Oh and one more tip:

 

Once you know the piece, but still need to practice is, practice it from the end. Practice the last bar. Then from two bars to the end. Then from 3 bars to the end. And so on. That way, you know the end the best, and you always feel like you're going into better known material. Never allow yourself to stumble from the beginning into the first mistake, and then from the beginning into a different first mistake. 


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#8 HelenVJ

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Posted 04 January 2019 - 14:19

I don't have any generic 'tips' as such- these can end up just stating the blindingly obvious. Each student has widely differing goals, amount of practice time available, work ethic and different ways of learning. So adjustments and practice suggestions are tailor-made for each student and will vary from week to week, according to the repertoire. The same 'tip' wouldn't apply to a Bach Prelude as to a Debussy one.

My youngest students are made aware of The 4 Ss - Slowly,Separately, in Sections and Several Times , but by advanced level this will be inbuilt, and the 'Separately' no longer applies  that often.


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#9 The Great Sosso

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Posted 09 January 2019 - 19:41

My top tip for the "I always make that mistake" problem, is to stop playing right before you make the mistake, then very carefully make sure you play the right note.  That avoids constantly reinforcing the mistake.  Eventually the gap between stopping and playing the right note gets smaller until it disappears.

 

Generally: Don't try to cover everything in one practice session.  Pick on one thing you worked on in the last session (a piece, a section, a technique, or whatever) decide what needs to happen (it needs to be faster, more articulate, better graduated dynamics or whatever) and work on that until you feel you have improved. Then, if you have time, move on to something else. 

 

TGS X


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#10 Dorcas

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Posted 09 January 2019 - 21:05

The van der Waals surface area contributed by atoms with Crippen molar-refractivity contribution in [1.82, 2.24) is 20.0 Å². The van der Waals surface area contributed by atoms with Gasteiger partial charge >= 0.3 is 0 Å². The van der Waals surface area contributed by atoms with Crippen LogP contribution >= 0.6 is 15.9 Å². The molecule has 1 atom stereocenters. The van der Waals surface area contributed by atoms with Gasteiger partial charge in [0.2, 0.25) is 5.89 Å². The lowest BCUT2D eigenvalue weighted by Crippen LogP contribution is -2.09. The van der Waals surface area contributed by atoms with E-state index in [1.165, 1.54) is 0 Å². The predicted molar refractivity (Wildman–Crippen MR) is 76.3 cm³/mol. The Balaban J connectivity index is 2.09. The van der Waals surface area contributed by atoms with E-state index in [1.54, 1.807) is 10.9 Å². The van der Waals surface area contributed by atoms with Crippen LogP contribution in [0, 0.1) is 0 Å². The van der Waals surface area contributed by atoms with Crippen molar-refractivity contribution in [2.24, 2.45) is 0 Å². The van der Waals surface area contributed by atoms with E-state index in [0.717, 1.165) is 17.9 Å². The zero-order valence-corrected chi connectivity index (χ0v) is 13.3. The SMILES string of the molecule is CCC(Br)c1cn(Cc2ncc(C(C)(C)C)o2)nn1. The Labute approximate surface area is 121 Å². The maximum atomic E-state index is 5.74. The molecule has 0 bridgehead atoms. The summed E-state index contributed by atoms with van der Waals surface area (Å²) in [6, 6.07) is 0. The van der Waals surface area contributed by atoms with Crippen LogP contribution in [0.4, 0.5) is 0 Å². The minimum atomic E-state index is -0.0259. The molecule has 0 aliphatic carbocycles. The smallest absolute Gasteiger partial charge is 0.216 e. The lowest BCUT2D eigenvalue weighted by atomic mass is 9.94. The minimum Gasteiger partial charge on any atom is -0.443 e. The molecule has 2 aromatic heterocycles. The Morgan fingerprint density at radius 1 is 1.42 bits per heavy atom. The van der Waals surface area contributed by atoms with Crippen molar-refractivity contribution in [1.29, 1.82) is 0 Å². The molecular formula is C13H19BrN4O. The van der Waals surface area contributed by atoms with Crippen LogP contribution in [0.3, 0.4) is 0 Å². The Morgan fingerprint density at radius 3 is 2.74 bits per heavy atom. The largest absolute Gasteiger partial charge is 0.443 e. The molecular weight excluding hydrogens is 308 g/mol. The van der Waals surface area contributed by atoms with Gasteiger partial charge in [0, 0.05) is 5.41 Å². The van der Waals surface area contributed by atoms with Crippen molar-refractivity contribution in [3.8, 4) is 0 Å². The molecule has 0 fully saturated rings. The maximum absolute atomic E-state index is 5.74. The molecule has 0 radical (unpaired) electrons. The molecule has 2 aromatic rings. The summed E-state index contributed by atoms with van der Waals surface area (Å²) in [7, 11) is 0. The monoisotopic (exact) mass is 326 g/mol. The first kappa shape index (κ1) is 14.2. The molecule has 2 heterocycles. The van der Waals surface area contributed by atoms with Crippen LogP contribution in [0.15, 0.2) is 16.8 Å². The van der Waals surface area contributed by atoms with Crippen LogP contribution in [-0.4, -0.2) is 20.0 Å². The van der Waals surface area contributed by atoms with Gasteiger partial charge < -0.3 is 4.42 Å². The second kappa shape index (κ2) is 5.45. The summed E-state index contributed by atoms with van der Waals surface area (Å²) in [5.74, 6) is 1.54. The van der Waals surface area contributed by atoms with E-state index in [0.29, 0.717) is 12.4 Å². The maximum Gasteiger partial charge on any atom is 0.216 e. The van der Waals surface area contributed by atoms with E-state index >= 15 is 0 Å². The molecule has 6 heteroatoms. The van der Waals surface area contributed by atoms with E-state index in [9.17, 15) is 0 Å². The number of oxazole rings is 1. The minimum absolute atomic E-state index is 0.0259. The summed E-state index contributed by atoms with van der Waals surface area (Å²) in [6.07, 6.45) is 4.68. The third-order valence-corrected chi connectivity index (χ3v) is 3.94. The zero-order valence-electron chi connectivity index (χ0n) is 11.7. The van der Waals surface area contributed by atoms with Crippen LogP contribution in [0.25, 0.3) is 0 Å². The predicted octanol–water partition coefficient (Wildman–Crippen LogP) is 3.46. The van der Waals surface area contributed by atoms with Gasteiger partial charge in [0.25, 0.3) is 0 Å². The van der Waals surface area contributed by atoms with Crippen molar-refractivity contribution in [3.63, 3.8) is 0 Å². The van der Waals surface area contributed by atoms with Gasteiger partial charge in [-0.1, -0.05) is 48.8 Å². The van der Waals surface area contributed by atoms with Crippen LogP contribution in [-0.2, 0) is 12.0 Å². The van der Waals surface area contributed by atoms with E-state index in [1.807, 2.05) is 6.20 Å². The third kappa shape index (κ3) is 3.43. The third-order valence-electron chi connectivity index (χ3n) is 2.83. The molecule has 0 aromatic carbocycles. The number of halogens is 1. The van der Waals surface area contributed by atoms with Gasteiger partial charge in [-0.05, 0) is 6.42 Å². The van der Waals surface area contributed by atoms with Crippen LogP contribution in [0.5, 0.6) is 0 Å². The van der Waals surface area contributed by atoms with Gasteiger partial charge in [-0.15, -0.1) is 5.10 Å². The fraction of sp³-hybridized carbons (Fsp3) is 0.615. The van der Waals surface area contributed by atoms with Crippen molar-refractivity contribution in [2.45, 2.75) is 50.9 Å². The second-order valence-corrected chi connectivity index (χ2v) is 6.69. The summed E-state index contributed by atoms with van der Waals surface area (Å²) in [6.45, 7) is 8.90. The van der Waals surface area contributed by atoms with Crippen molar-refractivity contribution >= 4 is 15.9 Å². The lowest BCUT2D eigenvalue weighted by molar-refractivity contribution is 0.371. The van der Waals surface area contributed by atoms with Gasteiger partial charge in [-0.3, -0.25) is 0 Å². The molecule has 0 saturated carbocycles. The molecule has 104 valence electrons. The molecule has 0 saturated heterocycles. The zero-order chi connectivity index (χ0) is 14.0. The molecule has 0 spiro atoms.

I am intrigued by this thread.  I have a couple of grade 6 students, about to move onto grade 7, which is very unusual for me, as my main focus is on beginners and intermediates.

 

I think one tip I would suggest is, give yourself permission to have a bad hair practise day.


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#11 BadStrad

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Posted 10 January 2019 - 18:53

Play as fast as you can, not as fast as you can't.
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#12 Aquarelle

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Posted 10 January 2019 - 22:31

Something I have found helps with students old enough or younger but mature enough, is to put them in charge of their own practice. I spend quite a lot of time in the early grades getting them to analyse their  problems and to suggest ways to solve them. It's really just teaching them how to practice in a valuable way. As they progress I like to get them to be increasingly responsible for sorting themselves out. I don't leave them out on a limb - I obviously guide them  -  but I do ask them what they think I should write in their practice instructions  and that can give rise to some interesting ideas.


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#13 Banjogirl

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Posted 11 January 2019 - 13:31

You could always give them Banjogirl's Bad Boy's method of perfecting a piece, which is to play it over and over again at top speed until it comes right. It used to drive me nuts listening to him but for him it worked!
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#14 ma non troppo

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Posted 11 January 2019 - 13:56

Practising at speed is an established method.
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#15 Banjogirl

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Posted 11 January 2019 - 21:38

Practising at speed is an established method.


Not necessarily from the start of learning a piece though, practising many wrong notes over and over again! It would never have worked for me.